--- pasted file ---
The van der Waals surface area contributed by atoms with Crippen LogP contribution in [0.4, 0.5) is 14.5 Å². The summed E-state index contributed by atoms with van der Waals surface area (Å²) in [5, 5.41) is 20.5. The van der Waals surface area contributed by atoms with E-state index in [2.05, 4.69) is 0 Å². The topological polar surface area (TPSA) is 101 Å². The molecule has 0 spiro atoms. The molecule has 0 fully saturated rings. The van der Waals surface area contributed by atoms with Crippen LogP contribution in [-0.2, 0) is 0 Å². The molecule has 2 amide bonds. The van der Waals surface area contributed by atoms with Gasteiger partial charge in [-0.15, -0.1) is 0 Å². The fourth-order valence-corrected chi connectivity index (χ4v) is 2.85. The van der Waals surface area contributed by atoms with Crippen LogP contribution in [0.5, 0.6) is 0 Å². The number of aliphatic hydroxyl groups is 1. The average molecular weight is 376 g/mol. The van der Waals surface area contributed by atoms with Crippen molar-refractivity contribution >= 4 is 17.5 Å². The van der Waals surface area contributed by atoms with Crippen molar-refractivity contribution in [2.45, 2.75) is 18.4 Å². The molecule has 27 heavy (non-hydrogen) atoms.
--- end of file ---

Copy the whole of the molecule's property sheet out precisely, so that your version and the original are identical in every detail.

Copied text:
The van der Waals surface area contributed by atoms with Crippen LogP contribution in [0.4, 0.5) is 14.5 Å². The summed E-state index contributed by atoms with van der Waals surface area (Å²) in [5, 5.41) is 20.5. The van der Waals surface area contributed by atoms with E-state index in [2.05, 4.69) is 0 Å². The topological polar surface area (TPSA) is 101 Å². The molecule has 0 spiro atoms. The molecule has 0 fully saturated rings. The van der Waals surface area contributed by atoms with Crippen LogP contribution in [-0.2, 0) is 0 Å². The molecule has 2 amide bonds. The van der Waals surface area contributed by atoms with Gasteiger partial charge in [-0.15, -0.1) is 0 Å². The fourth-order valence-corrected chi connectivity index (χ4v) is 2.85. The van der Waals surface area contributed by atoms with Crippen LogP contribution in [0.5, 0.6) is 0 Å². The number of aliphatic hydroxyl groups is 1. The average molecular weight is 376 g/mol. The van der Waals surface area contributed by atoms with Crippen molar-refractivity contribution >= 4 is 17.5 Å². The van der Waals surface area contributed by atoms with Crippen molar-refractivity contribution in [2.45, 2.75) is 18.4 Å². The molecule has 27 heavy (non-hydrogen) atoms.